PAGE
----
How the GOP became a party of ideological extremism
As America’s two major political parties have evolved in the direction of philosophical purity over the past half century — with the Democrats emerging as the home of ideological progressivism and the Republicans as the font of ideological conservatism — it has become common for each to accuse the other of extremism.
Republicans call the Democrats strident socialists eager to bring about the End of Freedom in America, while Democrats accuse the Republicans of waging a War on Women, African-Americans, Hispanics, and just about anyone else who isn’t a Wealthy White Man. The vacuous centrism of inside-the-Beltway conventional wisdom then reinforces the pox-on-both-your-houses narrative, treating both sides as equally to blame for every failure to reach consensus and Get Things Done.
The reality is far less fair and balanced.
Over the past six years, Barack Obama has shown himself quite willing to compromise with Republicans, while Republicans have demonstrated over and over again that they have no interest in cutting deals with the president. (Number of Republicans in the House of Representatives to vote for President Obama’s 2009 stimulus bill? Zero. Number of House Republicans to vote for the Affordable Care Act? Zero. And so on.)
Whether this is because of the GOP’s principled opposition to Obama’s policies, or its Machiavellian conviction that the president is hurt more than the opposition party by inaction in Washington, or (more likely) some combination of the two, the end result is the same: The Democrats prove themselves to be a pragmatic, centrist party, while the Republicans consistently demonstrate no-holds-barred ideological stridency.
We saw further examples this past weekend, at the Iowa Freedom Summit, where a long list of GOP presidential hopefuls spoke to adoring crowds in Des Moines.
Texas Sen. Ted Cruz advocated an ideological litmus test: “Every candidate’s going to come in front of you and say, ‘I’m the most conservative guy to ever live.'” But “talk is cheap,” he insisted. “Show me where you stood up and fought.”
Now imagine a liberal presidential candidate taunting fellow Democrats, daring them to demonstrate their progressivism and willingness to stand up and fight for it.
Wisconsin Gov. Scott Walker, meanwhile, plans to build a national campaign “on his record of defying teachers’ unions.”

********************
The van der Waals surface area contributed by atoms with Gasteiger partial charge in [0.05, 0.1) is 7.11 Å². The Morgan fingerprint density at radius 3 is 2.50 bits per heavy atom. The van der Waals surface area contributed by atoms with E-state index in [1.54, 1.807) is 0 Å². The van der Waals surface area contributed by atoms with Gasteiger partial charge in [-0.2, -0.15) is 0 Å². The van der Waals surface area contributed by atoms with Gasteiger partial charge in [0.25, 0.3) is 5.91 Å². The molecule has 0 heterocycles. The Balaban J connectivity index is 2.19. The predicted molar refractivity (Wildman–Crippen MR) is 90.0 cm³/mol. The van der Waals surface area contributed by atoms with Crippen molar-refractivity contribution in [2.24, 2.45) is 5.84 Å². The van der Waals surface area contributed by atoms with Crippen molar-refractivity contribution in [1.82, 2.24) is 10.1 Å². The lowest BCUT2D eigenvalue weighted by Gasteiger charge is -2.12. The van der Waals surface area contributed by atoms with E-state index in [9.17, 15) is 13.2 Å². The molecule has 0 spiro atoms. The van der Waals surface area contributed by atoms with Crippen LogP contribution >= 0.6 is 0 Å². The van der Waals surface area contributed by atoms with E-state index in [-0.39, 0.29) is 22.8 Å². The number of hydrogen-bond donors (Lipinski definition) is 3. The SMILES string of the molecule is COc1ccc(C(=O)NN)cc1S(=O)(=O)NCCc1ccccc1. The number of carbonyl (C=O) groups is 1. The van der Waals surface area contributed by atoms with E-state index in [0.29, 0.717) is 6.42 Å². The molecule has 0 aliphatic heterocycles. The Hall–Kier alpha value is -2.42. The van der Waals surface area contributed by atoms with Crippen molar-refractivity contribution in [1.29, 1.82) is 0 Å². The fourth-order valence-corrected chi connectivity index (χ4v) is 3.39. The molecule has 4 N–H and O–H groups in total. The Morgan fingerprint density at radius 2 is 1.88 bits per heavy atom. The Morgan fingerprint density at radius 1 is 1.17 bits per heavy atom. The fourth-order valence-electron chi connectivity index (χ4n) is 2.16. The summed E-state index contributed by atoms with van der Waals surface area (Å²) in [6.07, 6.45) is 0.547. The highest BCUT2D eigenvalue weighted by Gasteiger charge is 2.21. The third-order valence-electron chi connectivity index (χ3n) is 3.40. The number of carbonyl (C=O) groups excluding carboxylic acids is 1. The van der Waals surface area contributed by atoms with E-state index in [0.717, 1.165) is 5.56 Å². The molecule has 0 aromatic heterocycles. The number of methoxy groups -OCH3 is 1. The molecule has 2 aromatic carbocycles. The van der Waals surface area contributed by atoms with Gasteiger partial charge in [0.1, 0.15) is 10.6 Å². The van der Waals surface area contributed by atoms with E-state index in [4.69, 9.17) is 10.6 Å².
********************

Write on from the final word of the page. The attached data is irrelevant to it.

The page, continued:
Now imagine a Democrat building a national campaign on a record of defying police unions.
It wouldn’t happen.
Then there was rabble-rousing neurosurgeon Ben Carson, who promised that he would dismantle ObamaCare “even if it worked.”
Now imagine a Democrat showing an equal disdain for pragmatism by promising to prop up a government program “even if it doesn’t work.”
I don’t think so.
On and on it goes, with the GOP’s would-be presidential candidates competing to stake out the ideologically purest, most unambiguously right-wing position. An analogous scramble to the left just doesn’t happen among the Democrats — or at least it hasn’t happened since the time of the Reagan administration.
The question is why.
The answer has nothing to do with the machinations of party leaders or anything else that originates in Washington. On the contrary, the stance of each party reflects above all else the ideological makeup of its most loyal voters. And the fact is that in the United States, right-wing Republicans outnumber left-wing Democrats by a significant margin.
As the Pew Research Center showed last summer in an important report on political polarization, 22 percent of the general public identify as conservative (either socially or economically), while just 15 percent think of themselves as liberal.
Those are the relative sizes of each party’s ideological base.
The gap increases to 27 percent conservative and 17 percent liberal when highlighting registered voters. And it increases even further — to 36 percent conservative and 21 percent liberal — among the most “politically engaged” Americans.
Electorally speaking, Republicans are being pulled to the right by public opinion much more powerfully than Democrats are being pulled to the left.
This is one significant reason why the RealClearPolitics cumulative average of polls currently shows just 16 percent of Democrats supporting left-wing candidates (Elizabeth Warren or Bernie Sanders), while nearly double that percentage of Republicans (30 percent) favor right-wing options (Ben Carson, Mike Huckabee, Scott Walker, Ted Cruz, or Rick Perry).
It’s also one important reason why Hillary Clinton — a candidate only a right-wing Republican could consider a radical lefty — currently enjoys 61 percent support among Democrats, while the more moderate Republicans (Mitt Romney, Jeb Bush, Chris Christie, and Marco Rubio) receive a comparatively lukewarm combined total of 43 percent. (I’ve left Rand Paul, with 6.8 percent, out of both camps because his positions defy tidy ideological categorization.)
The GOP is a party increasingly being steered by its most stridently ideological voters. Which is one reason (among many others) why I won’t be voting for a Republican anytime soon.